Re: Bank Of America. Remember The Lessons From Cyprus

Tyler Durden's picture

Submitted by Simon Black of Sovereign Man blog,

And another one bites the dust. Now it’s Bank of America, one of the largest banks in the Land of the Free, that is inadequately capitalized.

Last month, Bank of America made a lot of noise about how they were going to buy back up to $5 billion worth of common shares.

As CEO Brian Moynihan stated, “We have simplified our company and we have more than adequate capital to support our strategic plans. We are well positioned to return excess capital to our shareholders.”

Needless to say, investors cheered the announcement, and BofA’s stock price rose nicely as a result.

Fast forward 45 days… and boy what a difference reality makes.

This morning Bank of America rather embarrassingly said it would suspend the stock buyback, stating that they had been ordered to do so by the Federal Reserve.

Moreover, the company must suspend its planned quarterly dividend increase.

All of this because of a supposed arithmetic error in how the bank calculates its regulatory capital. Apparently Bank of America is nowhere near the level of capitalization they thought they had… or had been telling everyone.

And given that the mistake is attributed to the Merril Lynch acquisition from 2009, the errors likely go back for YEARS.

In the words of the once future US Presidential candidate Rick Perry, “Oops…”

This is a big deal; capital is a bank’s lifeblood and a measure of its safety.

A bank with strong levels of capital (which can be thought of as equity, or its total assets minus liabilities) has a vast margin of safety and can withstand major financial shocks like market crashes and bank runs.

Banks with weak levels of capital will perish. Quickly.

Remember the lessons from Cyprus: last March, people went to bed on a Friday night thinking everything was just fine. The next morning they woke up to find that their entire banking system was insolvent and that the government had frozen their accounts.

This was all rather curious given that, literally just days before, they could log on to their bank’s website and check their balances.

It turns out, though, that there’s a huge difference between a number printed on a screen, and the bank actually HAVING the money.

Bottom line, just because they tell you the money’s there doesn’t mean the money’s there. Just because they tell you they’re well capitalized doesn’t mean they’re well capitalized.

And Bank of America is not. Neither is Citigroup (and many others), which recently failed Fed-mandated stress tests.

So in the Land of the Free, you now have inadequately capitalized banks backed by the inadequately capitalized FDIC insurance fund, which is backed by the highly insolvent US federal government, all of which is supported by the nearly insolvent Federal Reserve.

This is hardly a consequence-free environment. Do you have your seatbelt on?

Comment viewing options

Select your preferred way to display the comments and click "Save settings" to activate your changes.
Xibalba's picture

The former Bank of Italy is looking rather nasty here

fonestar's picture

Bitcoin.  A whole new world, where you are well capitalized.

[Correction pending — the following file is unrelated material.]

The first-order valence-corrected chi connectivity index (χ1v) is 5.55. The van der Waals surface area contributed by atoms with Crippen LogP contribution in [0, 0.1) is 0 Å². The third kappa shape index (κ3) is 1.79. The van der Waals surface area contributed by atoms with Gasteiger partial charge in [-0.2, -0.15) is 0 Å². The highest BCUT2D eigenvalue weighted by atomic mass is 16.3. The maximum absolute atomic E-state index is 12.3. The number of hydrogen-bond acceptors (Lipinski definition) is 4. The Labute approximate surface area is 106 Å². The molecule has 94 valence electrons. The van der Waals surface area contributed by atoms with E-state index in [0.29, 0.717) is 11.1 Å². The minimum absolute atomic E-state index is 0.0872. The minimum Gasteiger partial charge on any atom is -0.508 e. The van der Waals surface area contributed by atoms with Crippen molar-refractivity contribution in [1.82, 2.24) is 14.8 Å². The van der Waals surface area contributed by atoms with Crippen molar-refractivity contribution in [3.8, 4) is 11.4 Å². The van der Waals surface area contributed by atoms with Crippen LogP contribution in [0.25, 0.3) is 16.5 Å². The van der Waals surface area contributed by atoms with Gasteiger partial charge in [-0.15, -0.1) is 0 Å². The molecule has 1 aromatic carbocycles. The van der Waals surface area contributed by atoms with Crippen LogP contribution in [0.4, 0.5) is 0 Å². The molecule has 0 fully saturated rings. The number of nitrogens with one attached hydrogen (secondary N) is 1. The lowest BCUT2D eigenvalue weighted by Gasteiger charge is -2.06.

Winston Churchill's picture

Capitalized shitecoin. Oxymoron ,or u the moron.

knukles's picture

What this article says, comparing BoA to Cyprus, cannot happen here, today, because today is Monday and Cyprus happened over a weekend.

I am telling you, God sent me here to straighten this shit out.

DoChenRollingBearing's picture

For holding alternative assets, some combination of gold, physical FIAT$ and BTC are better than having everything locked away in a bank.

I like BTC, but less than 1% of my assets are there (BTC gives you mobility, and if carefully executed, reasonably good anonymity).  

Much more of my assets are in gold.

Of course if BTC revalues up...  :)

just-my-opinion's picture

So you are looking forward to the NWO

just-my-opinion's picture

True def. of a troll...someone who doesn't mind gettin the shit beat out of them

i_call_you_my_base's picture

Mark to market and see what happens. Accounting at the banks is fiction and has been for decades.

TheSecondLaw's picture

Mark to market valuations of assets only applies to the little guys, who live in the real world.

Redneck Hippy's picture

Isn't counting money something that banks are supposed to be GOOD at?  Of course they are, when it goes in management's pocket, but they're even better at creating fictional money to show off to investors.

Bernoulli's picture

I'm not an accountant, but IMHO:

Mark to market upwards (increasing an assets value) is root of all this evil. That's how everything started and that's why everything is so fucked up now. It allows creating money on paper which should not exist. Hijacking somebody elses transaction or gimmicking around with no transaction at all. Cooking your books basically.

There should be only obligatory mark to market downwards (decreasing an assets value) or otherwise the original transaction price of the asset should be in the books. Like with former German HGB regulation. "NIEDERSTWERTPRINZIP" (="principle of the lowest value"). Staying prudent in accounting. But that would mean the balance sheets of all companies would be like 10 times smaller. Then this means you need protectionism to stop companies with larger balance sheets "eating up" the prudent ones. This means reverse globalization. Hmmm :-/

Probably, we wont get this toothpaste back into the tube.

dirtyfiles's picture

but there is that FDIC insurance right?

i_call_you_my_base's picture

That few billion dollars should go far.

El Vaquero's picture

Especially if BofA's $38 trillion in derivatives blows up in their face.  Err, I mean our faces.  Because they have them lodged in one of their deposit taking, FDIC insured subsidiaries.  They gamble and we're on the hook.

Winston Churchill's picture

Glad that FDIC in the same lockbox as the social security funds.
Oh wait.................

just-my-opinion's picture

Thats dad says there is a fund to pay him till he dies

I tell him....It was all in the same box and it fell off a boat a long time ago

james.connolly's picture

Simon Black, the shit is deep in this OP.

Cypress was out&out theft of RUSSIAN money,

Is Simon black telling us that the Oligarch's of Russia keep their money in BofA? I don't think so,

No fucking compare, ... move along, ... nothing here,

Also since when in the fuck would a BANK rob depositors to pay off stock holders?

Rob depositors to ENRICH politicans and bank ELITE yes, but the premise that a bank would rob depositors to ENRICH stock holders is fucking UNICORN-ISM at its worst, me think that simon-Black must be a principal owner/controller of ZH.

ZH is 99% Mushroom Econ 101, feed them shit, and keep them in the DARK.

nuclearsquid's picture